Hudson wasn’t the first European the natives had encountered; Albany had a French trading fort in 1540. Verrazzano had encountered the Lenape when he sailed in Hudson harbor in 1524. But these people were not the forerunners of colonists in the way Hudson was. The Dutch, English and Iroquois inexorably displaced the Lenape and Mohicans in the Hudson Valley. Where they failed, smallpox succeeded.

I turned the natives’ faces from the viewer because I don’t want to presume their reaction—probably because I have no idea what my own reaction would be. In making the boat so tiny, I was taking a page from Pieter Bruegel the Elder, who frequently put the significant action of his paintings in a corner of an otherwise panoramic canvas.

Headwaters of the Hudson (Lake Tear of the Clouds), 40X30, Oil on Canvas (Private Collection)

I also painted Lake Tear of the Clouds (which is the headwater of the Hudson) for the same show. Although I used a misty Adirondacks highland setting for it, it is not in fact a pool in which a canoe would likely be abandoned. The canoe in the painting was inspired by one I saw in a tidal pool at the Passamaquoddy Pleasant Point Reservation near Eastport, Me. The connection between the Adirondacks and Maine is deep and not easily fathomed.

Pieter Bruegel the Elder’s Landscape with the Fall of Icarus, ca. 1590-95. Bruegel frequently put the significant action of his paintings in a corner of an otherwise panoramic canvas, and it’s an idea I love to borrow.

 Join us in October, 2013 at Lakewatch Manor—which is selling out fast—or let me know if you’re interested in painting with me in 2014. Click here for more information on my Maine workshops!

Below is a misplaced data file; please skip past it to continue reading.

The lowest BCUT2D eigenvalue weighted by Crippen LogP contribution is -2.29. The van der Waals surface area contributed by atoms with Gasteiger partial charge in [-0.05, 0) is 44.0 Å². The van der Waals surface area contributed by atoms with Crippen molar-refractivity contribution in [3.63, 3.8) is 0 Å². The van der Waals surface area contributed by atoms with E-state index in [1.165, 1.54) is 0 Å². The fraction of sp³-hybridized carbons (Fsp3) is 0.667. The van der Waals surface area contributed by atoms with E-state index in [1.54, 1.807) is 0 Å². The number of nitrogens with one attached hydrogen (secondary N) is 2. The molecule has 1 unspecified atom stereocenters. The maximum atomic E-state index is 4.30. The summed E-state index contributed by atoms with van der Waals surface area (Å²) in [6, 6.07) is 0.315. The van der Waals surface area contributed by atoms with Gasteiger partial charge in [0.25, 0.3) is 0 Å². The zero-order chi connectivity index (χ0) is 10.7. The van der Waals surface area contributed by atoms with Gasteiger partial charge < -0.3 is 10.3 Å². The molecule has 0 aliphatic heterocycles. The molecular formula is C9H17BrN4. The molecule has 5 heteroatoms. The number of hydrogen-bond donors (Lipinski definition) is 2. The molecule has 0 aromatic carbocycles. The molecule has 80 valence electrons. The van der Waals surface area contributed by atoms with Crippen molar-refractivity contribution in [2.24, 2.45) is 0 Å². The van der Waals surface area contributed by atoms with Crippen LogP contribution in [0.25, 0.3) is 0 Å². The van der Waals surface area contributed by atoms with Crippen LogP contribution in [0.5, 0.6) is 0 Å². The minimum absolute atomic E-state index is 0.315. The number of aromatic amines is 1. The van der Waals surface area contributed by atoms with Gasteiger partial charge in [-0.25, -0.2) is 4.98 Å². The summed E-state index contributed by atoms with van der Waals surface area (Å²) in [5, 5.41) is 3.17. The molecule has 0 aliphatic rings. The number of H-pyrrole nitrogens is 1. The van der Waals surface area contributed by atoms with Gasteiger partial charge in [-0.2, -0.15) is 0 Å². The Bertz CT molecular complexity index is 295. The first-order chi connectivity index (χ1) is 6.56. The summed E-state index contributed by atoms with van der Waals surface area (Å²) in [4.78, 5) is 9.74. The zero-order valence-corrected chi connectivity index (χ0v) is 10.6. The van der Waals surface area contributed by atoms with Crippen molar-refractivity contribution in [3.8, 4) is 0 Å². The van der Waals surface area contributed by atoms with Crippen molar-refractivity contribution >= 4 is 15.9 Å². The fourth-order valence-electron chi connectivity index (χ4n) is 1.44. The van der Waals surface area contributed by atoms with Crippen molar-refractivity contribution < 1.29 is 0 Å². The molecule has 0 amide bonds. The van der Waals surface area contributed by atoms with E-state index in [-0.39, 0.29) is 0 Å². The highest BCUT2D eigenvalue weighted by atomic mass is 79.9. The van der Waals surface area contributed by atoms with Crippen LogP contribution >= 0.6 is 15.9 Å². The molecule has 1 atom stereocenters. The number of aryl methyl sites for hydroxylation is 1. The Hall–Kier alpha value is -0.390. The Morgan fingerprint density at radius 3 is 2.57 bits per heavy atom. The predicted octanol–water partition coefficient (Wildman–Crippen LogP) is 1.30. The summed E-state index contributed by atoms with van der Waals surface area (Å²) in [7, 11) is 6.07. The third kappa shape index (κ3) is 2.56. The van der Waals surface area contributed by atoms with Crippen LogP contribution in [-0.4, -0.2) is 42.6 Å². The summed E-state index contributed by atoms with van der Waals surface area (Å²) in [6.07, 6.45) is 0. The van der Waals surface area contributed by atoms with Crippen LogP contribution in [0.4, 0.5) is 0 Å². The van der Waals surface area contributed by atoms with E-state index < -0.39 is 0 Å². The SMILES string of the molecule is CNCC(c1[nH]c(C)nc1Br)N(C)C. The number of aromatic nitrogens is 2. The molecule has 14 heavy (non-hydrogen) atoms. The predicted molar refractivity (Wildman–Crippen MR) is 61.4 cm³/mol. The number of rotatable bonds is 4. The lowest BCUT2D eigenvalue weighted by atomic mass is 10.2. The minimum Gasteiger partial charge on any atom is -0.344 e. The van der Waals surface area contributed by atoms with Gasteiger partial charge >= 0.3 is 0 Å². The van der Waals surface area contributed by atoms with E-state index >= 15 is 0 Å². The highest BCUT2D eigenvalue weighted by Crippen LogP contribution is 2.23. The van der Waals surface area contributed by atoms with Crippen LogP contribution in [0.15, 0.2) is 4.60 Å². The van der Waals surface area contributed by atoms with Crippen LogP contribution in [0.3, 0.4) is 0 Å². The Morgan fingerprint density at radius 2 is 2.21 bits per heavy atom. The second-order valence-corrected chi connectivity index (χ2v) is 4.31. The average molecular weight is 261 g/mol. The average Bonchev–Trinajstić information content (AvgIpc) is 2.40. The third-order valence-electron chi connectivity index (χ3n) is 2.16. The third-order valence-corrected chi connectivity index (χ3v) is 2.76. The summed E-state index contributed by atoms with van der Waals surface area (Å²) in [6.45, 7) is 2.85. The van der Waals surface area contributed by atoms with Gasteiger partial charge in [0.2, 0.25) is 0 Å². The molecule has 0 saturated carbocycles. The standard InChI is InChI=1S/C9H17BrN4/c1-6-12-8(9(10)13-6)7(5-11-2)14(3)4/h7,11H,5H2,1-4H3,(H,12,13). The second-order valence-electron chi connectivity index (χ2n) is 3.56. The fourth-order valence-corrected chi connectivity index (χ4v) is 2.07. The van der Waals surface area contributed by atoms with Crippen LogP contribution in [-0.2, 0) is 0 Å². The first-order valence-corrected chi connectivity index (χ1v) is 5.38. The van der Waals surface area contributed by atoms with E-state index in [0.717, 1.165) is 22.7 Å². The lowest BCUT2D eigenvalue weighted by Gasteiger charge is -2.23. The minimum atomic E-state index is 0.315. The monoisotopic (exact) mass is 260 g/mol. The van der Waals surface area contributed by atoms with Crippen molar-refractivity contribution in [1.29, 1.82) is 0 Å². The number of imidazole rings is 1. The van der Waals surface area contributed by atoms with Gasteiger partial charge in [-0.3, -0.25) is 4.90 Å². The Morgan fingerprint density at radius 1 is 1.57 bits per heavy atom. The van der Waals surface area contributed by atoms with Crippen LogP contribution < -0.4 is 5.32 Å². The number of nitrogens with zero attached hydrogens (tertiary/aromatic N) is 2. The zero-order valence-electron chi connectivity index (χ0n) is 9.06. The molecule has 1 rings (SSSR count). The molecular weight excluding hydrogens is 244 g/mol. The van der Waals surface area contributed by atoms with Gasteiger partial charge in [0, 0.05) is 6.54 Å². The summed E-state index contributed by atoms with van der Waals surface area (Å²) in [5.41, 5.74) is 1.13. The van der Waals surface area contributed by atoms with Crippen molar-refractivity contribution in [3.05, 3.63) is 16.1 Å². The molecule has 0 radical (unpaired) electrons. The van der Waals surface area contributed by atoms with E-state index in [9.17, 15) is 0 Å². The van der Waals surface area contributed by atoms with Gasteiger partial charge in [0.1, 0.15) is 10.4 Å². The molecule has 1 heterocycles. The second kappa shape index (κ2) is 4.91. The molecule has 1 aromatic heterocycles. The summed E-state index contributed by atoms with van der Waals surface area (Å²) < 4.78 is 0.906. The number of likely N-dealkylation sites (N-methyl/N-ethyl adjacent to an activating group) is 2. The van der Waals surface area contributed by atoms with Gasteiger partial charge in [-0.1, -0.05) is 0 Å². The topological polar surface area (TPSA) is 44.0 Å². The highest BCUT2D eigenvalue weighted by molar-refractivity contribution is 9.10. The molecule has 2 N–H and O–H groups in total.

Oh, the places we’ve been!

This may be a first in computer history: a blog entry written by hand, using a pen. I don’t recommend it; it’s cumbersome and slow and when you’re done you just have to type it in again. Plus, I’m not sure anything I wrote made any sense.

If the puff of blue smoke and whiff of brimstone hadn’t convinced me, the Last Rites performed by the IT department proved beyond a shadow of a doubt that my laptop had suddenly morphed into a doorstop.

It’s possible that my computer expired rather than look at any more dresses on the Internet. However, I recently received a chunk of change in exchange for a painting. My dear Prius is eight years old and has been gunning for a spa day. It’s a very smart car, so I knew enough to walk to the bank to deposit the check. But it never dawned on me that my laptop might actually pay attention to what I enter into its spreadsheets.*

It is now time for that most painful of tasks: comparison shopping. There are a million ways to make a wrong choice in today’s marketplace. (Some people enjoy shopping. Imagine that.)

Should I get a tablet? I travel a lot; my luggage is always too big. My IT department immediately vetoed that. I can hardly argue since he programs on both platforms. “A tablet will never give you the power you need and the apps are still primitive in comparison,” he said.

Former laptop, now doorstop or paperweight. Goodbye, Old Paint.

I purchased this laptop before the Great Crash of 2008. That’s a good long life for a laptop, but my kids have had the same brand and their laptops both had catastrophic fails. So brand loyalty alone is no guide.